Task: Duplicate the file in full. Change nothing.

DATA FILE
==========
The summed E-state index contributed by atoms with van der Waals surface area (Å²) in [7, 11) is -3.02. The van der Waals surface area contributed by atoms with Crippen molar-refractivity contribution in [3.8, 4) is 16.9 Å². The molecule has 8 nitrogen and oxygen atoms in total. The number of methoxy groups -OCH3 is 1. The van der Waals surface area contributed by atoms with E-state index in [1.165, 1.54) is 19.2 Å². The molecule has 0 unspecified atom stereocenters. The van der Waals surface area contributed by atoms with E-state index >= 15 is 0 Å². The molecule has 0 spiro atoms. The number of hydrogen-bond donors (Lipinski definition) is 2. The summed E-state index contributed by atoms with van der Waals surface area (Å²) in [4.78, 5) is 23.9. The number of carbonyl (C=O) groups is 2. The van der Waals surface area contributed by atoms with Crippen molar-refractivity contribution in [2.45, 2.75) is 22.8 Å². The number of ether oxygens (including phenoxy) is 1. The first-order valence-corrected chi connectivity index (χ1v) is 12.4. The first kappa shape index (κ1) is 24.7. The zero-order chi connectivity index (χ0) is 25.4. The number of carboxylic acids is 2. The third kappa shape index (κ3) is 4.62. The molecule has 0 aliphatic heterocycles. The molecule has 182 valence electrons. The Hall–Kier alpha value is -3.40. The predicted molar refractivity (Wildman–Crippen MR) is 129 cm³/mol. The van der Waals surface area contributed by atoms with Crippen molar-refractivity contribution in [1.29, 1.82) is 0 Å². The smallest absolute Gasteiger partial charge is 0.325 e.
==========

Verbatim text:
The summed E-state index contributed by atoms with van der Waals surface area (Å²) in [7, 11) is -3.02. The van der Waals surface area contributed by atoms with Crippen molar-refractivity contribution in [3.8, 4) is 16.9 Å². The molecule has 8 nitrogen and oxygen atoms in total. The number of methoxy groups -OCH3 is 1. The van der Waals surface area contributed by atoms with E-state index in [1.165, 1.54) is 19.2 Å². The molecule has 0 unspecified atom stereocenters. The van der Waals surface area contributed by atoms with E-state index >= 15 is 0 Å². The molecule has 0 spiro atoms. The number of hydrogen-bond donors (Lipinski definition) is 2. The summed E-state index contributed by atoms with van der Waals surface area (Å²) in [4.78, 5) is 23.9. The number of carbonyl (C=O) groups is 2. The van der Waals surface area contributed by atoms with Crippen molar-refractivity contribution in [2.45, 2.75) is 22.8 Å². The number of ether oxygens (including phenoxy) is 1. The first-order valence-corrected chi connectivity index (χ1v) is 12.4. The first kappa shape index (κ1) is 24.7. The zero-order chi connectivity index (χ0) is 25.4. The number of carboxylic acids is 2. The third kappa shape index (κ3) is 4.62. The molecule has 0 aliphatic heterocycles. The molecule has 182 valence electrons. The Hall–Kier alpha value is -3.40. The predicted molar refractivity (Wildman–Crippen MR) is 129 cm³/mol. The van der Waals surface area contributed by atoms with Crippen molar-refractivity contribution in [1.29, 1.82) is 0 Å². The smallest absolute Gasteiger partial charge is 0.325 e.